This article appears in the May 2021 issue of Investment Executive. Subscribe to the print edition, read the digital edition or read the articles online.
As Covid-19 threw the world into chaos, firms scrambled to figure out how to get advisors the support they needed to work from home. The pandemic is ongoing, but advisors and their firms have done their best to adapt.
Advisors surveyed for Investment Executive’s 2021 Brokerage Report Card were asked this supplementary question: “On a scale of zero to 10, how well did your firm support you during the Covid-19 pandemic in 2020?” (Research for the 2020 Report Card took place prior to the first lockdown in March of last year.)
Overall, advisors were happy with the help they received last year and granted their firms an average rating of 9.1 for their pandemic response. Respondents at firms that got it right — such as Wellington-Altus Private Wealth Inc., which came out on top with a perfect rating of 10.0 for its response to the pandemic — typically praised the investments their firms made in new technologies, including e-signatures.
“They spent so much money on tech,” said a Wellington-Altus advisor in the Prairies. “There wasn’t once that we weren’t able to fully perform at our best.”
Shaun Hauser, the firm’s president and founder, said Wellington-Altus had been prepared even before the pandemic to offer advisors the flexibility to work from home.
“Ironically and fortuitously, we didn’t have to make any impromptu and on-the-spot investments to allow us to take care of our clients and have our company work virtually,” Hauser said. “No one could have predicted the pandemic, but we did plan appropriately for having to work remotely.”
Conversely, firms that struggled to respond to the pandemic — such as BMO Private Wealth Canada and Asia, which received a 6.7 for pandemic response — were criticized for not doing enough to improve technology. As one BMO advisor from Quebec put it, “We did not have much support because the firm had so many computer problems.”
Andrew Auerbach, head of BMO Private Wealth, said the firm has made significant improvements in technology.
“We launched Microsoft Teams across the enterprise, which has been very, very well received,” Auerbach said. “We’re in the process of deploying top-of-the-line laptops to all the professionals in the firm.” He said BMO expects to have those laptops fully deployed by the end of June.
New tech and an extended work-from-home order have changed corporate culture and the habits of many advisors — for better or worse, depending on who you ask. Many advisors said they would prefer a hybrid work model in which they work from the office only a few days a week.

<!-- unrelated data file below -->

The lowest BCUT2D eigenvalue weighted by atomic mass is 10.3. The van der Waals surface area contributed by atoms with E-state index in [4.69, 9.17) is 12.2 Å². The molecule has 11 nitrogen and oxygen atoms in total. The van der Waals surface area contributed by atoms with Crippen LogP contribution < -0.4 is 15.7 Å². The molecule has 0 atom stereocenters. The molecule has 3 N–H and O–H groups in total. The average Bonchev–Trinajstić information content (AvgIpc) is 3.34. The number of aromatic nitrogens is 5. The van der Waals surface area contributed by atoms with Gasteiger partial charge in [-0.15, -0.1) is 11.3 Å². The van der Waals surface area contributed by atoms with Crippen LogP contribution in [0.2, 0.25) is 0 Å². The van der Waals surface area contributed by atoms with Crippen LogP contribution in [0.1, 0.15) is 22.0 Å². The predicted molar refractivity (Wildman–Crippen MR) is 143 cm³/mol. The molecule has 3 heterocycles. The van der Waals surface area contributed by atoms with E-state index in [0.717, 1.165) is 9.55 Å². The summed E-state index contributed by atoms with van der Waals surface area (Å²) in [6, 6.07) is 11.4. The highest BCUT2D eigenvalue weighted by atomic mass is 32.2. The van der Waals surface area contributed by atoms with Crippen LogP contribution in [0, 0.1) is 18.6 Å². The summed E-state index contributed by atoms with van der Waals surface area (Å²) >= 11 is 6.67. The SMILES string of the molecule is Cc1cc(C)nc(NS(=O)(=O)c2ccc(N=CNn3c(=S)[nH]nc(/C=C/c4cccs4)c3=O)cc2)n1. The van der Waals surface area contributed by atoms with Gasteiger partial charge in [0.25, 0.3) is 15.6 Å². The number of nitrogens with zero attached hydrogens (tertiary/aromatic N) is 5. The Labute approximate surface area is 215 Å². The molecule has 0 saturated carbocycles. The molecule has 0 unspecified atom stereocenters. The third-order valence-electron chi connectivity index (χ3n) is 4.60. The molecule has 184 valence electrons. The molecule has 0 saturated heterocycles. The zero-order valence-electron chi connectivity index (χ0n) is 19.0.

“I don’t think we’re ever going back to a time where everyone is in the office five days a week. It makes you think that a lot of what you were doing before was not necessary,” said an advisor in Alberta with Canaccord Genuity Wealth Management (Canada). Canaccord advisors gave their firm’s pandemic support a 9.4 rating.
On the topic of corporate culture during the pandemic, a CIBC Wood Gundy advisor in B.C. said, “I’m working from home and the social aspect is missing, but I don’t think I’m missing anything going on at the branch because we have weekly meetings to keep us updated.” That advisor, who would prefer a hybrid work model going forward, noted that there are fewer distractions at home and you “don’t have to dress up, so that’s great.”
Wood Gundy was rated 8.9 for its pandemic support and 8.3 in the “Corporate culture” category. Other advisors at the firm said they simply wouldn’t return to the office. “I have a great setup at home and I don’t care about the office at this point,” said another Wood Gundy advisor in B.C. “I at least put on my pants, though — not sweatpants or [pyjamas].”
An advisor in the Prairies with RBC Dominion Securities Inc. (RBC DS), which had a pandemic support rating of 9.2 and corporate culture rating of 9.1, said they would also prefer to remain at home. “I like being at home way more than the office.”
But other respondents said they looked forward to a return to normalcy. “Being in my basement is not a lot of fun for me. I’m literally in my sweatpants now, but I’d rather be in the office,” said an RBC DS advisor in Ontario.
For some executives, nothing beats face-to-face communication. David Agnew, CEO of RBC Wealth Management Canada, said his firm will need to allow for flexible work arrangements in the future, but he resisted the idea of most advisors working from home indefinitely.
“I know one thing: we’re in the people business and a lot of our staff enjoy being around each other,” Agnew said. “I think [with] collaboration, you learn more. You probably innovate more. And I do think clients are served in a better fashion when people are in the office.”